Figure Legend Snippet: CPEB1 Regulates NDUFV2 mRNA Translation (A) Schematic of NDUFV2 mRNA showing the mitochondrial targeting signal, polyadenylation hexanucleotide AAUAAA, and CPEs. (B) ATP was measured in WT and CPEB1 KO hippocampal neurons infected with lentiviruses expressing NDUFV2, or a mutant NDUFV2 lacking the MTS or NDUFS4. (C) Complex I activity was measured in WT and CPEB1 KO hippocampal neurons infected with lentivirus expressing NDUFV2. (D) WT hippocampal neurons were infected with lentivirus expressing HA-CPEB1. HA antibody was used to coimmunoprecipitate CPEB1 followed by RT-PCR for NDUFV2, NDUFS4, and GAPDH mRNAs. (E) WT and CPEB1 KO hippocampal neurons were incubated with 35 S-methionine followed by immunoprecipitation of NDUFV2 and analysis by SDS-PAGE. WCE refers to whole cell extract. The histogram shows the quantification of immunoprecipitation. (F) The coding region of Renilla luciferase was appended with the WT NDUFV2 3′UTR or one that lacked the CPEs (3′UTR mut) (see A). Plasmids encoding these constructs as well as firefly luciferase to serve as a control were transfected into neurons and analyzed for luciferase activity 3 days later. The data are plotted as the ratio of Renilla luciferase activity to firefly luciferase activity. (G) A PCR-based polyadenylation assay was used to determine the poly(A) tails of NDUFV2 and tubulin mRNAs in WT and CPEB1 KO brain (primers a/dT anchor). The internal primers (a/b) indicate the relative amount of RNA in each sample. *p

    Techniques Used: Infection, Expressing, Mutagenesis, Activity Assay, Reverse Transcription Polymerase Chain Reaction, Incubation, Immunoprecipitation, SDS Page, Luciferase, Construct, Transfection, Polymerase Chain Reaction

    9) Product Images from "Molecular Cloning Reveals that the p160 Myb-Binding Protein Is a Novel, Predominantly Nucleolar Protein Which May Play a Role in Transactivation by Myb"

    Article Title: Molecular Cloning Reveals that the p160 Myb-Binding Protein Is a Novel, Predominantly Nucleolar Protein Which May Play a Role in Transactivation by Myb

    Journal: Molecular and Cellular Biology

    doi:

    Northern blot analysis of p160 mRNA expression with the p160 cDNA probe. In the upper panels, 2 μg of poly(A) + RNA from the indicated cell lines was loaded in each lane (MTHC, myb transformed hemopoietic cells) (A) or 30 μg of total RNA from the indicated mouse tissues (or FDC-P1 cells) was loaded in each lane (B). The size of the p160 mRNA was determined by comparison with RNA markers (not shown). In the lower panels, the Northern blots shown in the upper panels were stripped and reprobed with a glyceraldehyde-3-phosphate dehydrogenase (GAPDH) cDNA as a control for mRNA loading; only the relevant area of each blot is shown.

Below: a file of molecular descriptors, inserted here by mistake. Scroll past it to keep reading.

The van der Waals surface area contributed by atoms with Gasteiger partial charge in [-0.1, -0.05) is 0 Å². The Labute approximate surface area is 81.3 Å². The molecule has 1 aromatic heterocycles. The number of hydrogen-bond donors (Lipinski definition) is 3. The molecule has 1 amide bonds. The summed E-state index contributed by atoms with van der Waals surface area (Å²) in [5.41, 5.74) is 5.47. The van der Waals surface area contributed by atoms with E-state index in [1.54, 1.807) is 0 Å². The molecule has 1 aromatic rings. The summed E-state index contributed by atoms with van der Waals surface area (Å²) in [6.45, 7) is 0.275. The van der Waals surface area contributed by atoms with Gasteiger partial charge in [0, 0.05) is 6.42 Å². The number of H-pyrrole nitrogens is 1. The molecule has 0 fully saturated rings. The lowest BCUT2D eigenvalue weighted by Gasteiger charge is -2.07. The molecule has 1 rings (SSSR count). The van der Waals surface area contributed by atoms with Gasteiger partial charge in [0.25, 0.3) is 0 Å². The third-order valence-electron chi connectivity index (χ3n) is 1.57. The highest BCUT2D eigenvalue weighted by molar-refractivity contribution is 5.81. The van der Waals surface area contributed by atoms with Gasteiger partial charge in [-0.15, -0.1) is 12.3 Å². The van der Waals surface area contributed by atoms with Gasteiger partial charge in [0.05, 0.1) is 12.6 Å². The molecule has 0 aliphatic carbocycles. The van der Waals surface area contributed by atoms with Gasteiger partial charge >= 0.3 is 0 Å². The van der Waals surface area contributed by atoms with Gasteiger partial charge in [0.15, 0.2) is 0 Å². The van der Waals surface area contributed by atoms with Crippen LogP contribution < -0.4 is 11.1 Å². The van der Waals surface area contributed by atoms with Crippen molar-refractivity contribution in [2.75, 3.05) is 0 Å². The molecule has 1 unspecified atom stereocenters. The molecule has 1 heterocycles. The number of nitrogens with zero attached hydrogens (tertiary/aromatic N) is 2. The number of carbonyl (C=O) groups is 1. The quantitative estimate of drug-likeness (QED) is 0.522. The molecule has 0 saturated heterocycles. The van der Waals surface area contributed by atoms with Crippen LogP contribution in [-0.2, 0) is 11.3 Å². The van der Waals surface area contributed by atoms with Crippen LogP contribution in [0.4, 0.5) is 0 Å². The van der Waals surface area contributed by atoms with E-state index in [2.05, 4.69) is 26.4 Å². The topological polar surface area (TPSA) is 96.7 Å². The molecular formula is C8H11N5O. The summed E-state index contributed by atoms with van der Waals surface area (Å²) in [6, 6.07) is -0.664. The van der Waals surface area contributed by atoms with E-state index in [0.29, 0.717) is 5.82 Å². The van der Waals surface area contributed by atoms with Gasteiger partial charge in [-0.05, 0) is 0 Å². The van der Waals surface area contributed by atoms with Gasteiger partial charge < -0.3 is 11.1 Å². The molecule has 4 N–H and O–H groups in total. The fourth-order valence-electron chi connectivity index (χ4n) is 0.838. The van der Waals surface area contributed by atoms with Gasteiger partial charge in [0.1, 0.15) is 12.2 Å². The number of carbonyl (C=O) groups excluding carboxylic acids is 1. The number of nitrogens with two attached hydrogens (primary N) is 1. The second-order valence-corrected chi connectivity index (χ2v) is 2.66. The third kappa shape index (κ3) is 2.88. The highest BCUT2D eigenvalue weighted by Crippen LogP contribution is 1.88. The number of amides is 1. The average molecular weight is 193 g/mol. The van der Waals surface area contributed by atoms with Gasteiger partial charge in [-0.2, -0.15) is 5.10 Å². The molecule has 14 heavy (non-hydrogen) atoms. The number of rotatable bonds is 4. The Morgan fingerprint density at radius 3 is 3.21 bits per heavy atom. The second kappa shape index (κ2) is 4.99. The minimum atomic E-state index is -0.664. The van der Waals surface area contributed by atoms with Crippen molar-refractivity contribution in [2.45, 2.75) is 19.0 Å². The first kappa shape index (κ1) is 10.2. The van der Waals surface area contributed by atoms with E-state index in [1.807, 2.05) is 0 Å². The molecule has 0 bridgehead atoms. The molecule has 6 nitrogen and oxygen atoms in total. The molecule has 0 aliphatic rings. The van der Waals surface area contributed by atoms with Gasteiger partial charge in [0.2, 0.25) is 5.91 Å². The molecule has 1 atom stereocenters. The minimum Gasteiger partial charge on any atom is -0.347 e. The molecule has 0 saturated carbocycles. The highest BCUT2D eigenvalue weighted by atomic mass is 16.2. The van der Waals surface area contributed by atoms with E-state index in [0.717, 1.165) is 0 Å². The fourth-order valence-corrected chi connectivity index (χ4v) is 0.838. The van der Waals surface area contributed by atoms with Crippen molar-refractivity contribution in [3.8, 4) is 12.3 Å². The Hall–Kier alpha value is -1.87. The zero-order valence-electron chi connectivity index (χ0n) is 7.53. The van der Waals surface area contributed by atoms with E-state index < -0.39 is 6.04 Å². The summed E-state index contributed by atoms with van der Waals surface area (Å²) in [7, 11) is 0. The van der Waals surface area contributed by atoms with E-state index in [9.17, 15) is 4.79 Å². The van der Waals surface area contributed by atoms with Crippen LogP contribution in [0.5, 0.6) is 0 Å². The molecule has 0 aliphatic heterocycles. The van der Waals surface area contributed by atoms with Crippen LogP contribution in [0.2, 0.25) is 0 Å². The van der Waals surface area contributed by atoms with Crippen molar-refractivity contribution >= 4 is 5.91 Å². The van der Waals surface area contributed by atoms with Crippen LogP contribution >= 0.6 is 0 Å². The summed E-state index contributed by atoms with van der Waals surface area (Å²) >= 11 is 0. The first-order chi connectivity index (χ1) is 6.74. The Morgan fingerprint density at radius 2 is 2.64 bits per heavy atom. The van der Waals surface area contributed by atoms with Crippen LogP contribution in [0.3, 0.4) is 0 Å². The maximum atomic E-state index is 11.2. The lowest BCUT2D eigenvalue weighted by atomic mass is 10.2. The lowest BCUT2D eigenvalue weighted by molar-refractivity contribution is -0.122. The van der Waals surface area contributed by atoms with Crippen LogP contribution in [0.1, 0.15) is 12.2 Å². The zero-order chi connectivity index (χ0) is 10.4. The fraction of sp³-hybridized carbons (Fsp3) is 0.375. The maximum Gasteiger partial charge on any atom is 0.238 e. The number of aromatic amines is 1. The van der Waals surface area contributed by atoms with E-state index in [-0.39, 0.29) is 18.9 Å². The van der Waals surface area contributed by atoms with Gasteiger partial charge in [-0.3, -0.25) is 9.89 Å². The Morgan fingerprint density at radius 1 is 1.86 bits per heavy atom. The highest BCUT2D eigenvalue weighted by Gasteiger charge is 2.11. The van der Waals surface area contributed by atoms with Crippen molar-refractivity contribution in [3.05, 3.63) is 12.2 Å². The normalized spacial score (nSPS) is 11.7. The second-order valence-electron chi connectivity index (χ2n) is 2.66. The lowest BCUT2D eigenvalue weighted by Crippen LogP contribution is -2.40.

Figure Legend Snippet: Northern blot analysis of p160 mRNA expression with the p160 cDNA probe. In the upper panels, 2 μg of poly(A) + RNA from the indicated cell lines was loaded in each lane (MTHC, myb transformed hemopoietic cells) (A) or 30 μg of total RNA from the indicated mouse tissues (or FDC-P1 cells) was loaded in each lane (B). The size of the p160 mRNA was determined by comparison with RNA markers (not shown). In the lower panels, the Northern blots shown in the upper panels were stripped and reprobed with a glyceraldehyde-3-phosphate dehydrogenase (GAPDH) cDNA as a control for mRNA loading; only the relevant area of each blot is shown.

    Techniques Used: Northern Blot, Expressing, Transformation Assay

    10) Product Images from "A Common Genetic Variant (97906C > A) of DAB2IP/AIP1 Is Associated with an Increased Risk and Early Onset of Lung Cancer in Chinese Males"

    Article Title: A Common Genetic Variant (97906C > A) of DAB2IP/AIP1 Is Associated with an Increased Risk and Early Onset of Lung Cancer in Chinese Males

    Journal: PLoS ONE

    doi: 10.1371/journal.pone.0026944

    Association of the 97906C > A genotype and DAB2IP expressions. A, Relative mRNA levels of the DAB2IP expressions in lung cancer tissues compared to their adjacent normal lung tissues; B, Relative mRNA level of the DAB2IP expression by the 97906C > A genotype in lung cancer tissues. C, Relative mRNA level of the DAB2IP expression by the 97906C > A genotype in normal tissues. No significant association was observed between the 97906C > A genotype and DAB2IP mRNA levels neither in cancer tissues nor in normal tissues Columns, mean from three independent experiments; bars, SD; and Student's t test was used to test the differences in the expression levels of different constructs.
    Figure Legend Snippet: Association of the 97906C > A genotype and DAB2IP expressions. A, Relative mRNA levels of the DAB2IP expressions in lung cancer tissues compared to their adjacent normal lung tissues; B, Relative mRNA level of the DAB2IP expression by the 97906C > A genotype in lung cancer tissues. C, Relative mRNA level of the DAB2IP expression by the 97906C > A genotype in normal tissues. No significant association was observed between the 97906C > A genotype and DAB2IP mRNA levels neither in cancer tissues nor in normal tissues Columns, mean from three independent experiments; bars, SD; and Student's t test was used to test the differences in the expression levels of different constructs.

    Techniques Used: Expressing, Construct

    11) Product Images from "Identification and remediation of biases in the activity of RNA ligases in small-RNA deep sequencing"

    Article Title: Identification and remediation of biases in the activity of RNA ligases in small-RNA deep sequencing

    Journal: Nucleic Acids Research

    doi: 10.1093/nar/gkr693